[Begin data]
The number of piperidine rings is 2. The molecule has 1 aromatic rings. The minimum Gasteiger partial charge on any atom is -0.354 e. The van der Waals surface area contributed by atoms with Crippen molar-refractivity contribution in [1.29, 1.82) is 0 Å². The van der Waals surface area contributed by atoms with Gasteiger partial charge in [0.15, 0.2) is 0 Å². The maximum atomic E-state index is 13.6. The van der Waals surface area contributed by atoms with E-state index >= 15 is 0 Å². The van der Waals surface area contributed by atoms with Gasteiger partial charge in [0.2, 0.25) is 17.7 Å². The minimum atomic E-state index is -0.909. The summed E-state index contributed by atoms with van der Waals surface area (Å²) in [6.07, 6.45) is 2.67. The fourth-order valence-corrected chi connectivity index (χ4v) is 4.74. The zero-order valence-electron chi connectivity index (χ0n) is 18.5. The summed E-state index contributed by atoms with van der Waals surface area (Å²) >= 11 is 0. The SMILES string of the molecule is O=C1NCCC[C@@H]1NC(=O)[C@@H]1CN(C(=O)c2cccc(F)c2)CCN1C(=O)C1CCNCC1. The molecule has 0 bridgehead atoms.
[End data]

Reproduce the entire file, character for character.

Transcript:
The number of piperidine rings is 2. The molecule has 1 aromatic rings. The minimum Gasteiger partial charge on any atom is -0.354 e. The van der Waals surface area contributed by atoms with Crippen molar-refractivity contribution in [1.29, 1.82) is 0 Å². The van der Waals surface area contributed by atoms with Gasteiger partial charge in [0.15, 0.2) is 0 Å². The maximum atomic E-state index is 13.6. The van der Waals surface area contributed by atoms with E-state index >= 15 is 0 Å². The van der Waals surface area contributed by atoms with Gasteiger partial charge in [0.2, 0.25) is 17.7 Å². The minimum atomic E-state index is -0.909. The summed E-state index contributed by atoms with van der Waals surface area (Å²) in [6.07, 6.45) is 2.67. The fourth-order valence-corrected chi connectivity index (χ4v) is 4.74. The zero-order valence-electron chi connectivity index (χ0n) is 18.5. The summed E-state index contributed by atoms with van der Waals surface area (Å²) >= 11 is 0. The SMILES string of the molecule is O=C1NCCC[C@@H]1NC(=O)[C@@H]1CN(C(=O)c2cccc(F)c2)CCN1C(=O)C1CCNCC1. The molecule has 0 bridgehead atoms.